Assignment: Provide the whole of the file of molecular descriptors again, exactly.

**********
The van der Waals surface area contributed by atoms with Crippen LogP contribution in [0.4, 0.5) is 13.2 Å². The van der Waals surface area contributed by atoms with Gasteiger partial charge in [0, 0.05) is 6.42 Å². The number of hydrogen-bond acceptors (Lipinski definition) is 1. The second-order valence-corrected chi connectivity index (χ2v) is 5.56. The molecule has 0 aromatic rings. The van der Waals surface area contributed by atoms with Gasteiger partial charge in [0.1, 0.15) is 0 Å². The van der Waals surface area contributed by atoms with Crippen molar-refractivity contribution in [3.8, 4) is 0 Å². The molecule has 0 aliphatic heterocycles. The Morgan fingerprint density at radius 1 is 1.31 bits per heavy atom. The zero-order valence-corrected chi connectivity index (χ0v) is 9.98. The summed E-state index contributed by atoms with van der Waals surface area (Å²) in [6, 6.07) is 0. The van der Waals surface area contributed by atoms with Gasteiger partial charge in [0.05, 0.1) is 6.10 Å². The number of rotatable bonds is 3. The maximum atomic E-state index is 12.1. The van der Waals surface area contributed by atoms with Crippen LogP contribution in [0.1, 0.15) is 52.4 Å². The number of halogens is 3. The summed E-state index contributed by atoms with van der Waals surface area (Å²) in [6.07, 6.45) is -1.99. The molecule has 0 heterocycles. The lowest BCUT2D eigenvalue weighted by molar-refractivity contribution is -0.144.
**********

The van der Waals surface area contributed by atoms with Crippen LogP contribution in [0.4, 0.5) is 13.2 Å². The van der Waals surface area contributed by atoms with Gasteiger partial charge in [0, 0.05) is 6.42 Å². The number of hydrogen-bond acceptors (Lipinski definition) is 1. The second-order valence-corrected chi connectivity index (χ2v) is 5.56. The molecule has 0 aromatic rings. The van der Waals surface area contributed by atoms with Gasteiger partial charge in [0.1, 0.15) is 0 Å². The van der Waals surface area contributed by atoms with Crippen molar-refractivity contribution in [3.8, 4) is 0 Å². The molecule has 0 aliphatic heterocycles. The Morgan fingerprint density at radius 1 is 1.31 bits per heavy atom. The zero-order valence-corrected chi connectivity index (χ0v) is 9.98. The summed E-state index contributed by atoms with van der Waals surface area (Å²) in [6, 6.07) is 0. The van der Waals surface area contributed by atoms with Gasteiger partial charge in [0.05, 0.1) is 6.10 Å². The number of rotatable bonds is 3. The maximum atomic E-state index is 12.1. The van der Waals surface area contributed by atoms with Crippen LogP contribution in [0.1, 0.15) is 52.4 Å². The number of halogens is 3. The summed E-state index contributed by atoms with van der Waals surface area (Å²) in [6.07, 6.45) is -1.99. The molecule has 0 heterocycles. The lowest BCUT2D eigenvalue weighted by molar-refractivity contribution is -0.144.